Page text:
Published: Oct 24, 2009 02:59 AM
Modified: Oct 23, 2009 12:59 PM
Advocates for people with mental illness, developmental disability or addiction have called for a special session of the General Assembly to prevent a collapse of the system that is supposed to provide services to some of the most vulnerable people in the state.
It is an extraordinary demand, but these are extraordinary times for people with a mental illness or disability. Dave Richard from the ARC of North Carolina said the total cuts in funding for services in some communities may be as much as 35-45 percent.
The ARC is a member of the coalition, a group of 35 advocacy and service organizations that called for the special session. John Tote from the Mental Health Association correctly described the crisis as a moral issue and an economic one, and predicted that the budget cuts could mean that 10,000-20,000 people who provide services could lose their jobs.
The cuts could also mean the end of 26-year-old Kelly Woodall's independence and her academic career. Woodall, who has cerebral palsy, lives at home and is working on her master's degree in clinical psychology.
That may all change because of state budget cuts to Medicaid that could force her into a nursing home to receive the care she needs. Woodall told her story at a Raleigh news conference and said she should be able to live in her own home.
That was the point of mental-health reform, after all, to treat people in their local communities instead of institutions.
The coalition's call for a special session made a difference before it was issued. The night before the news conference, Gov. Beverly Perdue announced she was shifting $15 million to offset the additional five percent budget cuts to community services made after the General Assembly adjourned.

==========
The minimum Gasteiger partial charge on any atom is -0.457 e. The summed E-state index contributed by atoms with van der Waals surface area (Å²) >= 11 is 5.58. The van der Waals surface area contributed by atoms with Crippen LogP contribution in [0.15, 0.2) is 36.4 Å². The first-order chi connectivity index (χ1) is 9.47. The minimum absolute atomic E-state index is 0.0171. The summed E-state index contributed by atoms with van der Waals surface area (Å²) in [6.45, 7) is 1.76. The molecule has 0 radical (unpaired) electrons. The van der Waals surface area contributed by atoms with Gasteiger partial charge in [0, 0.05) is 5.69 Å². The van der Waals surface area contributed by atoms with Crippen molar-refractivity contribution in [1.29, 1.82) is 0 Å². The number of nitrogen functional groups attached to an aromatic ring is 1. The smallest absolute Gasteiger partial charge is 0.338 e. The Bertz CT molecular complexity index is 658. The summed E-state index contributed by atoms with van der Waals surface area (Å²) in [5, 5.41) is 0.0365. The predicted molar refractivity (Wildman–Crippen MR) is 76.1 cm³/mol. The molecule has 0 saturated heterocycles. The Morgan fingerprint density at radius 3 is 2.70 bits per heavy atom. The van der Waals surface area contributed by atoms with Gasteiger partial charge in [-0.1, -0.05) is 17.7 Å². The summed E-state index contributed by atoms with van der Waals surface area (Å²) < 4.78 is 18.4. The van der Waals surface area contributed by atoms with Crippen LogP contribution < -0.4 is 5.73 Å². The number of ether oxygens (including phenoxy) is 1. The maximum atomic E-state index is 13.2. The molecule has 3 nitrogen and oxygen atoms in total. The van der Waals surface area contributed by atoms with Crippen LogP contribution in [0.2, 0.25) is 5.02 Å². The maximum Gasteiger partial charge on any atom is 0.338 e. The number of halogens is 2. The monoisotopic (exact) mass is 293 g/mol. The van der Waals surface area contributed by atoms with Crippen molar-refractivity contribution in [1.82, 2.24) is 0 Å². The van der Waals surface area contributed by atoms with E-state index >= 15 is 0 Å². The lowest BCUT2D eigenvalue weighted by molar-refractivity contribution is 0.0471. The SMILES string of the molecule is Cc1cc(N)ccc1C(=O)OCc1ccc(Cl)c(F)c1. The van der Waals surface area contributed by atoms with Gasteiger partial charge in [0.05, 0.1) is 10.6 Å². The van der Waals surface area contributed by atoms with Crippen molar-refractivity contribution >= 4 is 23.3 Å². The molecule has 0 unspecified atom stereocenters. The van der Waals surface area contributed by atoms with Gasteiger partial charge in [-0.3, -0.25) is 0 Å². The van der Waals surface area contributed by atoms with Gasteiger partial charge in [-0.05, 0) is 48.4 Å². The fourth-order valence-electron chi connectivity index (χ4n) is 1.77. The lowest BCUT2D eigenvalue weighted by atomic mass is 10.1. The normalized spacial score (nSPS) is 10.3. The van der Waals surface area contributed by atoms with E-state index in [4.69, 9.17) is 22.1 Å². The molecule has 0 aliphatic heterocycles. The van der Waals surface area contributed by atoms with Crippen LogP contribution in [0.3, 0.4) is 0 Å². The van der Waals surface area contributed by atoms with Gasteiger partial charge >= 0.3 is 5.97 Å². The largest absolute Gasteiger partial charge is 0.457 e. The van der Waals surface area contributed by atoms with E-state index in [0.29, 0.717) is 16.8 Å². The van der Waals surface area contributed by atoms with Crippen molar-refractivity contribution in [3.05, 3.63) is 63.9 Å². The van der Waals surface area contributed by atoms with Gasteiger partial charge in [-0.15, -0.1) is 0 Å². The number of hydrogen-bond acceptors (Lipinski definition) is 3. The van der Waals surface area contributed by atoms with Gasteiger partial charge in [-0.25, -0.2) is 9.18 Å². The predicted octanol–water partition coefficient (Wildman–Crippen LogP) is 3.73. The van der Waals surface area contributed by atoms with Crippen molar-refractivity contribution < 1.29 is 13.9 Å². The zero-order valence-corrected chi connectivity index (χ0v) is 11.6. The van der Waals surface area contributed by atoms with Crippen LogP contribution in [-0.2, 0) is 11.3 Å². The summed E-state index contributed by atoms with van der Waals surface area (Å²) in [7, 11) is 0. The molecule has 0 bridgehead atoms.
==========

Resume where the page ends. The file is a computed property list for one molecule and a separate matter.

It's a start but not nearly enough considering the $500 million state lawmakers slashed from services in the budget they passed in August.
The advocates said those cuts are just now beginning to be felt by people like Kelly Woodall. State Secretary of Health and Human Services Lanier Cansler says the department has implemented only a third of the budget cuts so far. The other two-thirds will come in the next 90 days.
Even more ominous are some reports that state revenues are coming in below projections, prompting speculation that Perdue might have to order another round of cuts to keep the budget balanced. That means even less money for community services for people with a disability, mental illness, or addiction. Richard says at that point the system may actually collapse, ending vital services for thousands of people.
The coalition asked Perdue to require the Department of Commerce to track job losses in the mental-health arena, which seems like the least they can do. They also want more emergency funding and a suspension of some costly administrative procedures during the crisis.
Perdue is off to China on an economic development trip, a fact not lost on the mental-health advocates, though they were careful not to assign blame for the current problems.
But somebody clearly missed the mark in the General Assembly or the Perdue administration, either by not realizing the devastation the budget cuts would cause in local communities, or realizing it and simply throwing up their hands and ignoring it.
Either way, people are suffering now and things are about to get worse.
Chris Fitzsimon is Executive Director of N.C. Policy Watch.